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Greek Lyric

Sappho

1 D. H. Comp. 23 (vi 114ss. Usener–Radermacher) (+P. Oxy. 2288)

θήσω δὲ καὶ ταύτης παραδείγματα τῆς ἁρμονίας (sc. τῆς γλαφυρᾶς καὶ ἀνθηρᾶς συνθέσεως), ποιητῶν μὲν προχειρισάμενος Σαπφώ, ῥητόρων δὲ Ἰσοκράτην. ἄρξομαι δὲ ἀπὸ τῆς μελοποιοῦ·

ποικιλόθρον᾿ ἀθανάτ᾿ Αφρόδιτα, παῖ Δίος δολόπλοκε, λίσσομαί σε, μή μ᾿ ἄσαισι μηδ᾿ ὀνίαισι δάμνα, 4πότνια, θῦμον,

ἀλλὰ τυίδ᾿ ἔλθ᾿, αἴ ποτα κἀτέρωτα τὰς ἔμας αὔδας ἀίοισα πήλοι ἔκλυες, πάτρος δὲ δόμον λίποισα 8χρύσιον ἦλθες

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Sappho

Sappho

Frr. 1–117 are arranged by the book of Sappho: 1–42 from Book 1, 43–52 from Book 2, 53–57 from Book 3, 58–91 from Book 4, 92–101 from Book 5, 102 from Book 7, 103 from Book 8, 104–117 from the Epithalamia. Frr. 118–168 cannot be assigned to any book and are arranged alphabetically. 169–192 are isolated words arranged alphabetically, 193–213 give information about the content of various passages of S.’s poetry.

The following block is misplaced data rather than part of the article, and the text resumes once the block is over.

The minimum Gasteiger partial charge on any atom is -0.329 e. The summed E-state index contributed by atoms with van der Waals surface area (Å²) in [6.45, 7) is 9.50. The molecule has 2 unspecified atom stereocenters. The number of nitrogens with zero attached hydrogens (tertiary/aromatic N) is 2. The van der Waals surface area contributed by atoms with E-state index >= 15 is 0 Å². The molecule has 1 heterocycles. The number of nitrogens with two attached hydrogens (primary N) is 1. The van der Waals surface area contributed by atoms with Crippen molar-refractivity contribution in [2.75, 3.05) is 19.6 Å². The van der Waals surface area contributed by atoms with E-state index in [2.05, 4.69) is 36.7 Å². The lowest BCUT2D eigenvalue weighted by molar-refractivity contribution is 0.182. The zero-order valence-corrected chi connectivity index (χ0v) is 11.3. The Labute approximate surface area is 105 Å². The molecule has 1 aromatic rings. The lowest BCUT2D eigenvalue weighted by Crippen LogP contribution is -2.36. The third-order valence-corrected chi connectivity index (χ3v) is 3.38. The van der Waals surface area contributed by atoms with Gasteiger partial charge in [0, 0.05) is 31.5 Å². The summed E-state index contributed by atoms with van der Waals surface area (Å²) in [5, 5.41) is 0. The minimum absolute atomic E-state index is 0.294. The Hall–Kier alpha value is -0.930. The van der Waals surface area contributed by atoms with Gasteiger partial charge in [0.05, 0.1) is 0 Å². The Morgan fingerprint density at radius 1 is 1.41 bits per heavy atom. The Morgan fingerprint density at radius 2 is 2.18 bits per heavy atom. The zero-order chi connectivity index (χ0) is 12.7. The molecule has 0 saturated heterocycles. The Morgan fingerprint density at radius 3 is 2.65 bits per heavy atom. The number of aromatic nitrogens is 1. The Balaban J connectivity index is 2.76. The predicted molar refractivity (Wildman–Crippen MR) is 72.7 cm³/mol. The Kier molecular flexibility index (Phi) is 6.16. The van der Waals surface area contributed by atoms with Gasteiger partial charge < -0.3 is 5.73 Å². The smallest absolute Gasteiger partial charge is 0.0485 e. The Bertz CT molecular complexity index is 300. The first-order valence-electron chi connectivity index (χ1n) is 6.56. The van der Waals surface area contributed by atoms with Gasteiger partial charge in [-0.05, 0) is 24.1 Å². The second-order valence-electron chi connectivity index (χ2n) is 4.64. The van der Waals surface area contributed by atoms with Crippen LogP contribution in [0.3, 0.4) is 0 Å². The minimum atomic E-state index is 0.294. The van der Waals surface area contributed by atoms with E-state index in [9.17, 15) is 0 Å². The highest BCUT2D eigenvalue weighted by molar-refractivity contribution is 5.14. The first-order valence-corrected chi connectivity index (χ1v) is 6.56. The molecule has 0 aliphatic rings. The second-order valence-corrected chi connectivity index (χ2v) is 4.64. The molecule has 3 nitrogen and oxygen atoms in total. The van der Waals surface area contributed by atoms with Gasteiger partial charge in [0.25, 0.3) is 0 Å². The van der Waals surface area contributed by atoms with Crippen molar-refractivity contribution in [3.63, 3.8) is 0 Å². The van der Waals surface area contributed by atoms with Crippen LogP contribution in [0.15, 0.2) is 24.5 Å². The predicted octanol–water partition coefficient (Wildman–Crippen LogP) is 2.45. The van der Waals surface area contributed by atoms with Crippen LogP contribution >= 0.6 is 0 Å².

1 Dionysius of Halicarnassus, On Literary Composition 1

I shall give illustrations of this style (i.e. polished and exuberant composition), selecting Sappho among poets and Isocrates among orators, and I shall begin with the lyric poet:

Ornate-throned immortal Aphrodite, wile-weaving daughter of Zeus, I entreat you: do not overpower my heart, mistress, with ache and anguish, but come here, if ever in the past you heard my voice from afar and acquiesced and came, leaving your father’s golden house, with chariot yoked: beautiful swift sparrows

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DOI: 10.4159/DLCL.sappho-fragments.1982